We Do Not Have to Die: The Socio-Political Potency of Hostile Mind’s “Monk”


Milo Paul

I have mad respect for Aghiles Ahmim. For one thing, the dude’s my friend. For another, he’s stupidly efficient at making his art. I can’t say I have ever met someone as determined to invest such an insane amount of effort and passion into their work as this kid is, and I have met quite a few of the most talented people the DC-NoVa-whatever scene has had to offer as of late. Any and all of them are experts at their craft and still can’t hold a candle to Aghiles’ honest-to-God, genuine adoration for the process of making noise, and good noise at that. The kid’s going places and he will do so with or without anyone other than himself supporting his journey, be it manager or literal other members in his band. I can see his future in his eyes as he performs, the lights of future stages and clubs that will host that writhing body devoid of a single unstirred bone as it flings itself alone on the stage as he sings. Dude’s got as much stage presence as the best of ‘em. It would be a ludicrous venture for anyone else but I have faith in Aghiles. Monk, he and his band’s second studio album, should assure any critics that his goals for success are anything but ludicrous— they are lucrative. My faith is foresight.

Whatever the way it is that Monk succeeds, you still need to mention its timing. Jesus Christ, the timing. I’m aware you recorded this album months in advance, Aghiles, but the fact you released an album about society falling apart as it literally started to do so took some chutzpah. That or you’re edgier than I thought. Oh well!

The meat of this 19 minute beauty is by and large its soundscape. Starting with “Gen Z Blues”, a delta ditty with a title I personally feel to be a little too on the nose, listeners would be better off to note Aghiles’ restraint here because it’s not coming back. The piece feels like a tomb for old-world normalcy and traditions but functionally, it’s The Ghost of Robert Johnson’s new pact for artistic insurrection with the devil, and Aghiles’ means of summoning up his 9 horsemen of the apocalypse. It’s probably my least favorite song here, but it’s necessary to include. Every storm must have its calm, and this storm blows you clear out of Kansas.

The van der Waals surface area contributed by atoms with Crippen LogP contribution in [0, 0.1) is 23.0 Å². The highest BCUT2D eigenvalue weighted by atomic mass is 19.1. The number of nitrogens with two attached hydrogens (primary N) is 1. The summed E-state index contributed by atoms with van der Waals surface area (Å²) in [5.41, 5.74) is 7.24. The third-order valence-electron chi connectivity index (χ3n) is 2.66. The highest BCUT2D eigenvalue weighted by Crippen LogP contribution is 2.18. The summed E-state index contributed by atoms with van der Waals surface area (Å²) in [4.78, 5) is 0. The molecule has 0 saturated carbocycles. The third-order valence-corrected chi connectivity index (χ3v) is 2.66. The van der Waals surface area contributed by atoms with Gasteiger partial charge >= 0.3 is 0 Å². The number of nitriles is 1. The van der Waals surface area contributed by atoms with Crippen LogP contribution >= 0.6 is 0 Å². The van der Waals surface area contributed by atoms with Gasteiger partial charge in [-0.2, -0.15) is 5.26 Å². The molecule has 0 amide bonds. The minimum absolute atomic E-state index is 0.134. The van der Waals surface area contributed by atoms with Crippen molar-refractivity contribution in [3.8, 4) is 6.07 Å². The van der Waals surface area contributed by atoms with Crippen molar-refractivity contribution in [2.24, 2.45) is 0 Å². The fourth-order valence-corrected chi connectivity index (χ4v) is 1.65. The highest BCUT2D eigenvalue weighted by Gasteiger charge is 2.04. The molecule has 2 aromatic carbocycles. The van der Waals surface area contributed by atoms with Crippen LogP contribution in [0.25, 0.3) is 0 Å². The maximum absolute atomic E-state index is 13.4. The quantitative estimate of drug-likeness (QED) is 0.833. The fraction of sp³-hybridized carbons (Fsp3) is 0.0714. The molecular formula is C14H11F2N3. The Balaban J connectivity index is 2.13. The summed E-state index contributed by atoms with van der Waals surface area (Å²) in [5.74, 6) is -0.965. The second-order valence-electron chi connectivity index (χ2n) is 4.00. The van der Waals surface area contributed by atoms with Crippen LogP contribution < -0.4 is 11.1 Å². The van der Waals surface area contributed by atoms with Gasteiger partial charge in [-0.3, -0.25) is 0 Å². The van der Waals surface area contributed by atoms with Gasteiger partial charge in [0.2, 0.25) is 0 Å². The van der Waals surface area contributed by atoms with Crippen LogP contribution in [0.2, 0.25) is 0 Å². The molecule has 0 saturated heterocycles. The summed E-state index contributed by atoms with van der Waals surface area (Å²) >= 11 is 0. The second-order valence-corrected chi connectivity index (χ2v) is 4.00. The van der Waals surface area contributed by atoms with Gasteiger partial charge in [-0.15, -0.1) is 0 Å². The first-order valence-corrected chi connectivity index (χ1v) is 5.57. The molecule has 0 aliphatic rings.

What follows “Gen Z” is torrent after torrent of smoldering riffage and thick bass, sifting their way from their charred world into ours. Aghiles’ howl, ever-present throughout, is somewhere between a shrill, unnaturally long single cough and a river of shrieks. It’s young but it sounds pained, like the phantom cry of a child lost to war. I feel a kinship to it as much as I find myself in fear of my surroundings once the music starts playing. It’s a contagious paranoia that feels validated by experience; a thousand yard stare nurtured by the facts of our present reality siphoned accurately into sound. But even with the presence of such radical audial thunder and lightning, there’s a degree by which this album is a collage. And this is (perhaps obviously) with influences besides my point; stitching everything together is a classic punk strategy that I honestly wish I saw more of in recent releases. I love hearing old ads and commercials, bits from movies, stuff like that! These two combine to make some of my favorite songs off of Monk— stuff like “NSA” and “Cataclysm”, etc.

If there were any weaknesses to the album I’d say it might be its lyrics, but I don’t hold that against Aghiles. I feel like the list of new things to say about our crumbling system grows ever shorter by the hour, so his pulling anything out of the ether is a job well done in my book. And what a damn good sounding job, too.

Check out Monk.